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A Pilot Study on the Assessment of Bioaerosols in Restaurants
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 Title & Authors
A Pilot Study on the Assessment of Bioaerosols in Restaurants
Kim, Jong-Gyu; Kim, Joong-Soon;
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 Abstract
Objectives: A pilot study was undertaken to assess the bioaerosol levels in restaurants and determine the effects of variations in temperature, relative humidity, and air movement on these levels. It focused on the differences between kitchens and dining areas, as well as between summer and winter. Methods: A field survey was performed in six restaurants. An Anderson type air sampler was used for sampling bioaerosols, such as total suspended bacteria (TSB), Gram-negative bacteria (GNB), Gram positive bacteria (GPB), opportunistic bacteria (OP), Staphylococcus spp., and total suspended fungi (TSF). Results: The average levels of TSB were and of TSF they were . The kitchens had higher bioaerosol levels compared to dining areas, and summer showed much higher levels than winter. The concentration of OP in summer was more than six-fold that of winter. S. aureus was detected both in kitchens and dining areas, even in winter. The main effect of air movement on TSB levels was significant (p<0.05), as was air temperature, relative humidity and air movement on TSF levels (p<0.05). Conclusion: There was a wide variation in bioaerosol levels among different restaurants. The results indicate that cooking foods may be a key factor affecting bioaerosol levels. The effects of air temperature and relative humidity reveal that bioaerosol levels may vary according to the season. The observation of pathogenic bacteria suggests that the hygiene management of establishments should be improved. Future research is needed to characterize the relation between bioaerosol levels and the occupant density of the dining area.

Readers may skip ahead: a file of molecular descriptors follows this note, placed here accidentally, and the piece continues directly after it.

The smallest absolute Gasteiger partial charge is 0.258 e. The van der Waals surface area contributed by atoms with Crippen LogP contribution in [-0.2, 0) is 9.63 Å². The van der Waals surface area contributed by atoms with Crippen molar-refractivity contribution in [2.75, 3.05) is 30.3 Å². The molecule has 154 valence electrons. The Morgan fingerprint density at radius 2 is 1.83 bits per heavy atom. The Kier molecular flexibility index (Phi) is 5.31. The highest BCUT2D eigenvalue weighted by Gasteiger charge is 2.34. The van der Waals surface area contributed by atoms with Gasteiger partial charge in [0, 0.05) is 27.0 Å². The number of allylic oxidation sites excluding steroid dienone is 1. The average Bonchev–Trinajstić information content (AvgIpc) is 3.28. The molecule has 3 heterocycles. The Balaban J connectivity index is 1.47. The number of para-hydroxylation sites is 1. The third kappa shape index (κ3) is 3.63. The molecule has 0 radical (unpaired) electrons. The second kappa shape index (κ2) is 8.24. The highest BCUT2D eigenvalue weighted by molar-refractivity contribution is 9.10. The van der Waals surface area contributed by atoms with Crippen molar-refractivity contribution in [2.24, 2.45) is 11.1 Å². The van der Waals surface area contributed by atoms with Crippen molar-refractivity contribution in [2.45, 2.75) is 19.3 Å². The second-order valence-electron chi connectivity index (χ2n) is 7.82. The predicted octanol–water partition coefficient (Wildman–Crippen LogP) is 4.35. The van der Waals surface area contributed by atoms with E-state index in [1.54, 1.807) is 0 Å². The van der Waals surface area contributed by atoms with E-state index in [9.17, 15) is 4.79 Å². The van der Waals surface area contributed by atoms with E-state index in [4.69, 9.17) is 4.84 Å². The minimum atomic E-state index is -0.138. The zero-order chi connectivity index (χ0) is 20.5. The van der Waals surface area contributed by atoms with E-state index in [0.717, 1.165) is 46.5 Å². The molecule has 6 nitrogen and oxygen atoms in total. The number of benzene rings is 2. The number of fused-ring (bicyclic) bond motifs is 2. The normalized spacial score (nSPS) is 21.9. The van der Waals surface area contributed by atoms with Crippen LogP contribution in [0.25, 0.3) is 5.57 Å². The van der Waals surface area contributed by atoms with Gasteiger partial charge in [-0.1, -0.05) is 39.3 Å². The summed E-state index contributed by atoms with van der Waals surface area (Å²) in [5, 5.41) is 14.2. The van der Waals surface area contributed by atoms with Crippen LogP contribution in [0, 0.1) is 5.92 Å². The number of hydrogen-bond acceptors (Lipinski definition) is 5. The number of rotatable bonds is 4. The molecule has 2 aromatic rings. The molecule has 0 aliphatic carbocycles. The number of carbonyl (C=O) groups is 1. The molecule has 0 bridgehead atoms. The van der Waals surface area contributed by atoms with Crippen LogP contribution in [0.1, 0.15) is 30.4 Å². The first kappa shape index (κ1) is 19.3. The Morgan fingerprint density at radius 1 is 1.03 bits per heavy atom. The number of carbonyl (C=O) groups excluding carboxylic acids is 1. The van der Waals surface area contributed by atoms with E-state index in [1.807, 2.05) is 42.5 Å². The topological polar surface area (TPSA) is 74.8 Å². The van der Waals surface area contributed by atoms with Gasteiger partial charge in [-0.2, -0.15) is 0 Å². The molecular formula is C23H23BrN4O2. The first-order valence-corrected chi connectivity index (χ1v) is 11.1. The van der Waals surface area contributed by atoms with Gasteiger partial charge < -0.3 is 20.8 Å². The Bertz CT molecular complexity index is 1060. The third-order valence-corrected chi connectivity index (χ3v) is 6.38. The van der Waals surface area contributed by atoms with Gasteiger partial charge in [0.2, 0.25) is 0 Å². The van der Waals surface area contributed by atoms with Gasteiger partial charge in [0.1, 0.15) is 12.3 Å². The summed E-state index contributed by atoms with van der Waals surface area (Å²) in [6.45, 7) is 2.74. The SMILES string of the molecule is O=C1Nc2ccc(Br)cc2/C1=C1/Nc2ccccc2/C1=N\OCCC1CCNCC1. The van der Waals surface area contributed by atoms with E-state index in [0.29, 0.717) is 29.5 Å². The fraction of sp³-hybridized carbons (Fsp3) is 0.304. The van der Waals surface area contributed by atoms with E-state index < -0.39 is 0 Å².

Keywords
Bioaerosols;humidity;restaurants;season;temperature;
 Language
Korean
 Cited by
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